New York, NY, May 28, 2009 … As texting, instant messaging, chatting, blogging and social-networking sites have taken off in popularity among children and teenagers, cyberbullying has emerged as a unique challenge for schools, communities and the courts. Yet efforts to find a legislative approach to combat this pernicious form of bullying have been uneven, sporadic and not always effective.
In an effort to provide state legislatures and school boards with guidance in drafting more effective laws, the Anti-Defamation League (ADL) has developed a Model Cyberbullying Prevention Statute that encourages school districts to adopt an anti-bullying policy that is comprehensive, practical and effective.
"Cyberbullying is a growing problem, and schools are hard-pressed for ways to deal with those who misuse online technology to bully, harass and intimidate their peers," said Abraham H. Foxman, ADL National Director. "In some of the more serious cases, the victims of cyberbullying are targeted because of their race, religion or sexual orientation. This form of social cruelty can be particularly devastating."
Working through its regional offices across the country, the League will use its model statute to encourage states to consider adopting more comprehensive anti-bullying laws.
"There are currently laws in 37 states dealing with bullying," said Mr. Foxman. "But the reality is that many of the existing laws are incomplete or not specific enough in their requirements. In developing our model statute, we wanted to encourage states that have legislation to take another look at their statutes and rework them, if need be, to be even better. And we wanted to provide a template to those states that have yet to take action for adopting a complete, effective and constitutional cyberbullying prevention bill."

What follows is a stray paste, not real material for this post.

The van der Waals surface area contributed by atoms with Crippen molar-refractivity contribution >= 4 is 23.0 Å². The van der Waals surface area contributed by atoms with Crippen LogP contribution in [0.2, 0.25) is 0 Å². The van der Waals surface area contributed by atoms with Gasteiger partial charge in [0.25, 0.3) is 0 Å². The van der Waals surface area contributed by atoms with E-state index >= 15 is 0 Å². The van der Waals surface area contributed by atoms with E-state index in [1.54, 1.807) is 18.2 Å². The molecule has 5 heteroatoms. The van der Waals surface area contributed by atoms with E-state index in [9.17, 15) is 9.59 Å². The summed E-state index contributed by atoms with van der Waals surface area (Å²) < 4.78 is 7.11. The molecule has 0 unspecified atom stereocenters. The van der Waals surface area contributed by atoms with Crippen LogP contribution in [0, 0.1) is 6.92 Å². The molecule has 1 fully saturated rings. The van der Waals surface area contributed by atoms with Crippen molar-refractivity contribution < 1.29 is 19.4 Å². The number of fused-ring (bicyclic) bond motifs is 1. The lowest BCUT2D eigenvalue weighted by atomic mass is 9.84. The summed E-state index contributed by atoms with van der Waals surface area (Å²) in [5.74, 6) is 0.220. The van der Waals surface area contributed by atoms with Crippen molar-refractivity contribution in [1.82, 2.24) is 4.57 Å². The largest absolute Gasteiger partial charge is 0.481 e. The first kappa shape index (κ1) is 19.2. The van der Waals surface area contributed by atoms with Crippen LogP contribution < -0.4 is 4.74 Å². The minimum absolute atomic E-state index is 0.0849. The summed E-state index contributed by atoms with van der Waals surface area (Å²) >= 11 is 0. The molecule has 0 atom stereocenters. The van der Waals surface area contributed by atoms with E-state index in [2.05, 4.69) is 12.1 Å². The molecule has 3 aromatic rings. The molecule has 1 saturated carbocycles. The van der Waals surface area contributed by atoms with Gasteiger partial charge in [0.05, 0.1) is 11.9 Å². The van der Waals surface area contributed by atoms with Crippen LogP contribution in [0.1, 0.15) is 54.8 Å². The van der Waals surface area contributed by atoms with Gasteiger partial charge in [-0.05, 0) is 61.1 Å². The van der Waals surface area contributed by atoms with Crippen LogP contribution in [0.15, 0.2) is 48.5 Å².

The ADL Model Cyberbullying Prevention Statute, if adopted in full by state legislatures, would:
- Include a strong definition of bullying, which includes cyberbullying;
- Address bullying motivated by race, religion, sexual orientation and other personal characteristics;
- Include notice requirements for students and parents;
- Set out clear reporting procedures;
- Require regular training for teachers and for students about how to recognize and respond to bullying and cyberbullying.
ADL has produced an online guide to its model legislation, with an accompanying Cyberbullying Prevention Statute Advocacy Toolkit (.pdf), which includes ADL's Model Cyberbullying Prevention Law, general taking points in support of anti-bullying legislation, a specific section-by-section description of the ADL model policy, a compilation of the existing anti-bullying statutes, and examples of school Internet acceptable use policies.
ADL is a leader in anti-bias education, and in advocating for hate crimes legislation.
In recent years, the League has developed and facilitated innovative educational programming to help schools develop a comprehensive approach to prevent and intervene against cyberbullying as part of a broader strategy to create safe schools for all students. The League's A WORLD OF DIFFERENCE® Institute has conducted dozens of cyberbullying workshops and trainings for schools, parents, teachers and students across the country.
In 1981, ADL developed a model hate crimes bill and advocated for its passage in states nationwide. Today, 45 states and the District of Columbia have passed hate crime statutes, many based on ADL's model.